Abstract Archives of the RSNA, 2004


SSE13-02

Spatial Mapping of the Brachial Plexus Using High Resolution Three-dimensional Ultrasound

Scientific Papers

Presented on November 29, 2004
Presented as part of SSE13: Neuroradiology/Head and Neck (Brachial Plexus and Peripheral Nerves)

Participants

Charlotte J.C. Cash, Presenter: Nothing to Disclose
Anand Sardesai, Abstract Co-Author: Nothing to Disclose
Laurence Berman, Abstract Co-Author: Nothing to Disclose
Martin Herrick, Abstract Co-Author: Nothing to Disclose
Graham Treece PhD, Abstract Co-Author: Nothing to Disclose
Richard Prager PhD, Abstract Co-Author: Nothing to Disclose
Andrew Gee PhD, Abstract Co-Author: Nothing to Disclose
et al, Abstract Co-Author: Nothing to Disclose

PURPOSE

Modern high resolution ultrasound machines are capable of imaging the individual nerves of the brachial plexus. The aim of this study was to map the spatial orientation of the brachial plexus in relation to the carotid and subclavian arteries and the first rib using high resolution 3D ultrasound.

METHOD AND MATERIALS

A freehand optically tracked 3D ultrasound system was used with a 12MHz transducer. Ten healthy volunteers underwent 3D ultrasound of both sides of their neck. From the 3D ultrasound data-sets, the outlines of the brachial plexus, carotid and subclavian artery and the first rib were manually segmented and a surface interpolated.

RESULTS

Eighteen data-sets were recorded. The resolution of the ultrasound data allowed clear depiction of the brachial plexus from its extra-foraminal orgins to its disappearance under the lateral third of the clavicle. The nerves of the plexus were segmented and reconstructed in all 18 cases. Anatomical variations existed that have not been previously described. A deviant course of the C5 nerve root was observed in 2/18 cases. In 6/18 cases, the plexus remained clumped together over the first rib rather than horizontally aligned as was observed in the majority.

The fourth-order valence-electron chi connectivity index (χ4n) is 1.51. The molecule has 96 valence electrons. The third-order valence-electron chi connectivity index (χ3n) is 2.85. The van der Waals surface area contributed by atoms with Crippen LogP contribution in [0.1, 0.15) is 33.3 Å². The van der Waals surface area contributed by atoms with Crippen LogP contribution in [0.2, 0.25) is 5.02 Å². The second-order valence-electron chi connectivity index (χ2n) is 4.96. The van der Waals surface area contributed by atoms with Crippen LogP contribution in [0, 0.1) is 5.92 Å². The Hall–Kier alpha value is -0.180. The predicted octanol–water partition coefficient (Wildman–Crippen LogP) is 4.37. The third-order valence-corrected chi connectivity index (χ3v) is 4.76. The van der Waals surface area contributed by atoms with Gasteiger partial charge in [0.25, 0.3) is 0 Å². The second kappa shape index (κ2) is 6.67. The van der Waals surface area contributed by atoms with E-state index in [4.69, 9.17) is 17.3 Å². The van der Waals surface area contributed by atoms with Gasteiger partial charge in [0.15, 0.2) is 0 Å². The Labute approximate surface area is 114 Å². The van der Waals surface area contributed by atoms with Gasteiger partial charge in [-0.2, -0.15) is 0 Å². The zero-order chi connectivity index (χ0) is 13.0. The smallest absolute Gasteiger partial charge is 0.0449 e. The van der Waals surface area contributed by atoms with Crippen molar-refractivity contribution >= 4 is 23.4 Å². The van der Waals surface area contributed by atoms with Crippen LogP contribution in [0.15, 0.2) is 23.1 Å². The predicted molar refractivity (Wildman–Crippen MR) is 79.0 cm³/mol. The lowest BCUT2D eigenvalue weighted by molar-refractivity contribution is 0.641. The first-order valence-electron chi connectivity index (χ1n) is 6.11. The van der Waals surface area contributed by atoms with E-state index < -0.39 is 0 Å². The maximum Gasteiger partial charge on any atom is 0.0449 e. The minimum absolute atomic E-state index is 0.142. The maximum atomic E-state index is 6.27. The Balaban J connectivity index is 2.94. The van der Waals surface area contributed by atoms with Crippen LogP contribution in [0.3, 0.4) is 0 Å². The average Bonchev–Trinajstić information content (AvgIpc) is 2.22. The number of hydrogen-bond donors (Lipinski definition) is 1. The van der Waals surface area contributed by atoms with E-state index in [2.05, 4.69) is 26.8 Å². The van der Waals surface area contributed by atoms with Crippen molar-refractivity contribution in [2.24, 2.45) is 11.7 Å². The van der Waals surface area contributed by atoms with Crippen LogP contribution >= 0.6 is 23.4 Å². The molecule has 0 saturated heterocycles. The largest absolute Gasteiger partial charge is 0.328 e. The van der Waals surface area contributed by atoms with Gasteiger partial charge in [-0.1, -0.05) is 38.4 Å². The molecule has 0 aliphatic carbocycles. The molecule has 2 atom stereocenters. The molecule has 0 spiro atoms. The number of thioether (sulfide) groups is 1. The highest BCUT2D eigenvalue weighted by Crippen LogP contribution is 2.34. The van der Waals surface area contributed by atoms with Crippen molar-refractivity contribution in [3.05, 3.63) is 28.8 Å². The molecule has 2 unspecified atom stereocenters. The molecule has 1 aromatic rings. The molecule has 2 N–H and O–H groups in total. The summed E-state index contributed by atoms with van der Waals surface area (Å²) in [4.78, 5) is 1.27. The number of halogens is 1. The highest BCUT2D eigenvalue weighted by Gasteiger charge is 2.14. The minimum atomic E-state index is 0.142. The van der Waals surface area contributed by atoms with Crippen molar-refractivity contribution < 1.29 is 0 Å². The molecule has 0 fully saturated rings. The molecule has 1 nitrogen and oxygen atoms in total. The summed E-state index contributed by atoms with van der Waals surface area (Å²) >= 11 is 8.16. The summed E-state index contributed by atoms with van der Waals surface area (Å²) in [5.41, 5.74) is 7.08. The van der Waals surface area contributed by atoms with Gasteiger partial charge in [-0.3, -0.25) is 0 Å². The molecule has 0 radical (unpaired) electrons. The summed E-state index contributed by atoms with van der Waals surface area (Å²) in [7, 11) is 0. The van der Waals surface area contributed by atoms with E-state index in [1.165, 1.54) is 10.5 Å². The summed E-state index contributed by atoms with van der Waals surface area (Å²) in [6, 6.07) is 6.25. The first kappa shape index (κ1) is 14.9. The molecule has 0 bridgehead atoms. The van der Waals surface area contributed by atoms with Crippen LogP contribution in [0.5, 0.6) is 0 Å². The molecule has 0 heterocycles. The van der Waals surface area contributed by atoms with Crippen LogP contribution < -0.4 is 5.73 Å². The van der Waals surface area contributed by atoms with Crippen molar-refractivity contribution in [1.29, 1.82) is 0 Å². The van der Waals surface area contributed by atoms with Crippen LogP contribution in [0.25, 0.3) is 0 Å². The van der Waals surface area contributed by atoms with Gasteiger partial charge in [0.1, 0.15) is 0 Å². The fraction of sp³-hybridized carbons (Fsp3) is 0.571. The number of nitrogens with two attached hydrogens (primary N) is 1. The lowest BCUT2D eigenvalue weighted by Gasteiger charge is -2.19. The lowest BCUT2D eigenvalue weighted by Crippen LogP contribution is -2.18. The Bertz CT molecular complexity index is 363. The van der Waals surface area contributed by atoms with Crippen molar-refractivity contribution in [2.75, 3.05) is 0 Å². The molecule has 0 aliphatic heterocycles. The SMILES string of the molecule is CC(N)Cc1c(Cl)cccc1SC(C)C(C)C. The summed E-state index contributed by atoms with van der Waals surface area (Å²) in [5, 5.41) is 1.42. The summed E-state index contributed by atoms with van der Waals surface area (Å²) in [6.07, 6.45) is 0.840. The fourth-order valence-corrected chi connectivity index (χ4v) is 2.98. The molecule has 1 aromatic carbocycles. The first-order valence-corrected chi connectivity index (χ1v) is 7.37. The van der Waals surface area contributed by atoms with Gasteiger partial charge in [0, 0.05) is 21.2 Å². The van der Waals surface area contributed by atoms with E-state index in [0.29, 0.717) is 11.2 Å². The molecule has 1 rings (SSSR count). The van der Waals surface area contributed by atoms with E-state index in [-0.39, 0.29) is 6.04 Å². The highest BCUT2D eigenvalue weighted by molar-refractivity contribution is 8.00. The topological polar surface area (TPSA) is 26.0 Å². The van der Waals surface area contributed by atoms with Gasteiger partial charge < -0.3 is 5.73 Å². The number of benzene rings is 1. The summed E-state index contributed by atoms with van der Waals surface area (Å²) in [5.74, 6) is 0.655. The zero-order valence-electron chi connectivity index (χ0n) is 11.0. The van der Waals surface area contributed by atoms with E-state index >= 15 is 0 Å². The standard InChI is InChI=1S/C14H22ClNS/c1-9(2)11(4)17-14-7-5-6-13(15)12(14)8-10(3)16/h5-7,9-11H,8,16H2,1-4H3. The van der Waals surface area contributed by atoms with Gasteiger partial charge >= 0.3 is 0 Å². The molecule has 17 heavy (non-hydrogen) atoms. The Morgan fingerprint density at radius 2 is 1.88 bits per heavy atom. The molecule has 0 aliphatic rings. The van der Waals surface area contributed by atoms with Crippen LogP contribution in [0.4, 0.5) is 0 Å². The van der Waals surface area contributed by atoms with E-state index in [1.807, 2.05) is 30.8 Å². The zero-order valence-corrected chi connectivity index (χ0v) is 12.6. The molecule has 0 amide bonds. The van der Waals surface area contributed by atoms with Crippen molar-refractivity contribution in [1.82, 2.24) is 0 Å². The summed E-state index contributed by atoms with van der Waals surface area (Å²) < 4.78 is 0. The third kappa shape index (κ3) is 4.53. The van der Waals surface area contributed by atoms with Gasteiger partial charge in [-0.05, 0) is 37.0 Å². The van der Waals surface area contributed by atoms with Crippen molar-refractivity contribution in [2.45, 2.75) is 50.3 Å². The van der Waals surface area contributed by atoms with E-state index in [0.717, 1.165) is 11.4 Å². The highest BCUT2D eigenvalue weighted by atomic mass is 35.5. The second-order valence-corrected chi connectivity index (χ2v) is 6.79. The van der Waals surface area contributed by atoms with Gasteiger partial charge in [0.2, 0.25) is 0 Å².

CONCLUSIONS

The technique used to reconstruct the brachial plexus illustrated in this study could be used to map plexus injuries and aid the radiotherapist planning supraclavicular radiotherapy to reduce the plexus dose. The anatomical variations observed have implications for selective anaesthesia and explain why ultrasound guided brachial plexus blocks are quicker to perform and achieve more effective pain control.

Cite This Abstract

Cash, C, Sardesai, A, Berman, L, Herrick, M, Treece, G, Prager, R, Gee, A, et al, , Spatial Mapping of the Brachial Plexus Using High Resolution Three-dimensional Ultrasound.  Radiological Society of North America 2004 Scientific Assembly and Annual Meeting, November 28 - December 3, 2004 ,Chicago IL. http://archive.rsna.org/2004/4410897.html